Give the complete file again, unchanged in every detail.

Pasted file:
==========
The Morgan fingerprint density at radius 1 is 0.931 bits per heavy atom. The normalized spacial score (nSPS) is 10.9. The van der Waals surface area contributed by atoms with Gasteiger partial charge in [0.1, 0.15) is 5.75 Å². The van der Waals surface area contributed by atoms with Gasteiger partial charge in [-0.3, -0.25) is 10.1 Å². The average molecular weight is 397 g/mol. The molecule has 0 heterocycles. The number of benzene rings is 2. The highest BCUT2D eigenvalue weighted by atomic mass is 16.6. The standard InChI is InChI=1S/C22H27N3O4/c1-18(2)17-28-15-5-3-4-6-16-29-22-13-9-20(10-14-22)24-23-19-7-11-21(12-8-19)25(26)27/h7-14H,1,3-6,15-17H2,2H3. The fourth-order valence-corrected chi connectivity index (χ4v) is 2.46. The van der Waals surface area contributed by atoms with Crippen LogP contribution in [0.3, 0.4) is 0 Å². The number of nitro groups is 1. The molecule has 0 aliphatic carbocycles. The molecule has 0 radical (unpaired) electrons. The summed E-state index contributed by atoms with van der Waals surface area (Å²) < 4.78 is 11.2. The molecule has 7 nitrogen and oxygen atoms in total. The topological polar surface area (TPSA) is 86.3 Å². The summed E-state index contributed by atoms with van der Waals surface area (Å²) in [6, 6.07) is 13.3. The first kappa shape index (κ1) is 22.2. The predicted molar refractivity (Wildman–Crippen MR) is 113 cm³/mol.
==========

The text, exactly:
The Morgan fingerprint density at radius 1 is 0.931 bits per heavy atom. The normalized spacial score (nSPS) is 10.9. The van der Waals surface area contributed by atoms with Gasteiger partial charge in [0.1, 0.15) is 5.75 Å². The van der Waals surface area contributed by atoms with Gasteiger partial charge in [-0.3, -0.25) is 10.1 Å². The average molecular weight is 397 g/mol. The molecule has 0 heterocycles. The number of benzene rings is 2. The highest BCUT2D eigenvalue weighted by atomic mass is 16.6. The standard InChI is InChI=1S/C22H27N3O4/c1-18(2)17-28-15-5-3-4-6-16-29-22-13-9-20(10-14-22)24-23-19-7-11-21(12-8-19)25(26)27/h7-14H,1,3-6,15-17H2,2H3. The fourth-order valence-corrected chi connectivity index (χ4v) is 2.46. The van der Waals surface area contributed by atoms with Crippen LogP contribution in [0.3, 0.4) is 0 Å². The number of nitro groups is 1. The molecule has 0 aliphatic carbocycles. The molecule has 0 radical (unpaired) electrons. The summed E-state index contributed by atoms with van der Waals surface area (Å²) < 4.78 is 11.2. The molecule has 7 nitrogen and oxygen atoms in total. The topological polar surface area (TPSA) is 86.3 Å². The summed E-state index contributed by atoms with van der Waals surface area (Å²) in [6, 6.07) is 13.3. The first kappa shape index (κ1) is 22.2. The predicted molar refractivity (Wildman–Crippen MR) is 113 cm³/mol.